The Months Leading up to 1L

The Months Leading up to 1L

The majority of you visit MSS each day because the LSAT currently owns what used to be your free time. One of our students recently confessed that she had a dream that took place entirely at an LSAT test center. She begrudgingly admitted on her beginning course survey that “the LSAT is all up in my subconscious and shit.” In other words, you aren’t thinking about law school applications yet, let alone actually preparing for your first year of law school. I was in your shoes last year. For now, don’t worry about the application process, specific law schools, financial aid, or six-figure debt. I will now completely contradict that statement by giving you a quick rundown of what you can expect in the months leading up to that beast known as 1L.

Before we proceed, let me set the scene for you:

It is April 2012. Despite the fearless Mayan predictions, the world is still very much intact. Glenn Beck is no longer on television. The Lakers are gearing up to begin a “four-peat” with Brian Shaw at the helm. More importantly, you have been admitted to several law schools. With the first deposit deadline looming, you decide to get real and narrow down your choices to your two or three favorites. The others will wait for your $500 check, but it’s too late…you’ve moved on. Here is what to do next, in the following order:

#1) Visit your top law schools:

There are two ways to do this. The first is to schedule a tour and a class sit-in on a random day of your choosing. The second way is to attend the official “Admitted Students Day”. The truth is, you may want to try both approaches. If you pick a random day to visit campus, you are going to get a much more “authentic” picture of your life in law school. There will be a very nice tour guide who will show you and a handful of others around campus. The other students may or may not have been admitted yet. They may simply be entertaining the idea of law school. The result is that you will probably have a more honest tour guide. You should feel comfortable bringing up any questions or concerns you have about specific programs, student life, the current state of the legal market, etc. etc. Try to sit-in on a first year class. Two weeks ago, I sat in on a 1L contracts class at Law School “X”. The atmosphere in the room was pretty serious with finals approaching, and there were only two or three other students who were observing. In other words, I received a nice, clear picture of the competitiveness of the student body, and the content of the curriculum. Maybe I’m sick, but I was actually engaged the entire time, and I could easily visualize myself beginning my legal education there in the fall.

Last week, I attended the official Admitted Students Day at Law School ‘Y’ (both of these schools must be new to town, you’re thinking). It was an all-day event, and I was there with almost 100 other admitted students. These events are definitely a great source of information, but you are certainly going to be getting the hard sell. The 1L Procedure class was clearly geared more toward the prospective students, and every speaker, dean, and student panelist certainly had rose-colored glasses on. I actually learned quite a bit and was impressed with almost all of the current students and faculty, but you always have to keep in mind that admitted students day is not exactly business as usual.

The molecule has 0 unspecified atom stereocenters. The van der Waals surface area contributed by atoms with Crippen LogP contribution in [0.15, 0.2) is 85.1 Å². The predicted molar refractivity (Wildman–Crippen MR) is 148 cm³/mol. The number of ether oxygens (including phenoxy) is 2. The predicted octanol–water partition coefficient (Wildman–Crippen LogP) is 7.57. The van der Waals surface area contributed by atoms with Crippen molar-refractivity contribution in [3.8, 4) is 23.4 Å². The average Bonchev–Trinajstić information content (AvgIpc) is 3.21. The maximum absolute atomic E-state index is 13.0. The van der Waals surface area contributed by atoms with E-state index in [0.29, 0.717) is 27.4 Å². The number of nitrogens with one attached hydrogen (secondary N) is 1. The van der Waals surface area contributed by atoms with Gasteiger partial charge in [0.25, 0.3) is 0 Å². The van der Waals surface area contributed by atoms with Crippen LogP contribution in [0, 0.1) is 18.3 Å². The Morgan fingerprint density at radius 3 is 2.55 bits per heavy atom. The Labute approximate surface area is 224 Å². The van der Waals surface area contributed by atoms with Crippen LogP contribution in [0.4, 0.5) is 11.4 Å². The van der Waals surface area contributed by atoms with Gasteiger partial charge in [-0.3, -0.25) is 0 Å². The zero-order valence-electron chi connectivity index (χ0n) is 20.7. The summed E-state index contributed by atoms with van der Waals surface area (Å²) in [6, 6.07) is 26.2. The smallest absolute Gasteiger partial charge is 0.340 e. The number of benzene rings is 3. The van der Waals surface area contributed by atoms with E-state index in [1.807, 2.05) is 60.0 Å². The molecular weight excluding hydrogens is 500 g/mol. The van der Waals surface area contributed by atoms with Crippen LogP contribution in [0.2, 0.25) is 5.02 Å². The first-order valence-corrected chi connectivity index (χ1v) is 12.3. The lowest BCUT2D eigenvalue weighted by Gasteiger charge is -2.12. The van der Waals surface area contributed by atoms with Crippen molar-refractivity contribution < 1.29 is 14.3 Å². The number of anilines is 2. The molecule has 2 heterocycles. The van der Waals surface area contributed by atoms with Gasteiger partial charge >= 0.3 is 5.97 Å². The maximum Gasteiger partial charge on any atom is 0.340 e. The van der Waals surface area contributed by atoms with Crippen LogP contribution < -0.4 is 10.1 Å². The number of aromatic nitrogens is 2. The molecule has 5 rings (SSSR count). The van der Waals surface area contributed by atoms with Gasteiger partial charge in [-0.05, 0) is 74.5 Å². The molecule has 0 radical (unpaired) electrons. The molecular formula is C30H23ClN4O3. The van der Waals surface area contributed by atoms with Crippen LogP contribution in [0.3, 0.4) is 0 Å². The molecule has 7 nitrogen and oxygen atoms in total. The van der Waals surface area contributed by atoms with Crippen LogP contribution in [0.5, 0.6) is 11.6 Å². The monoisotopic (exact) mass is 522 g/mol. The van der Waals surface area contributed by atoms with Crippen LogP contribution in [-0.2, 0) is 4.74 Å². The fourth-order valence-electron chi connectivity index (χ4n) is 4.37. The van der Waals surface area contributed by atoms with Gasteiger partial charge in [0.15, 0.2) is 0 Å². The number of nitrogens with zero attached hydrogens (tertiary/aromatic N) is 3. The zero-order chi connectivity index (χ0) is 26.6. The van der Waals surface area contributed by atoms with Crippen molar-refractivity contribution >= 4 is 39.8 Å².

#2) Contact the Financial Aid Office:

Law School is a tremendous investment. If you have been admitted to a top 20 law school with no scholarship or tuition reduction, you can usually leverage this into a nice wad of cash from a lower ranked school. While most institutions consider each student’s scholarship eligibility while reviewing their application, it doesn’t hurt to do a little negotiating. It’s great practice.

Also, it is important to realize that “Financial Aid” is not the same thing as a scholarship. Financial aid simply means you are able to borrow a fat loan from Uncle Sam, since most of us don’t have $60,000 lying around to pay for our first year of law school and other expenses (like eating). It is important that you look at your award letter very carefully. It seems obvious, but you would be surprised…

#3) Decide if law school is really for you:

This is by far the most important step. You will read a lot about the dismal legal market, and the divergence between supply and demand in the market for lawyers. You should also be aware of what your life will be like as a lawyer. Talk to lawyers who your parents know. Talk to current law school students. Talk to random strangers on the street. Get as much information as you can. Simply having a law degree isn’t automatically going to put you in a corner office with a six-figure salary anymore, but it certainly can. Don’t go into this decision because lawyers on TV seem to have it made. At the same time, don’t be dissuaded by all of the cynics if it has always been your goal to be a lawyer. Do your homework.

Speaking of homework, the LSAT is less than 8 weeks away. Get after it…

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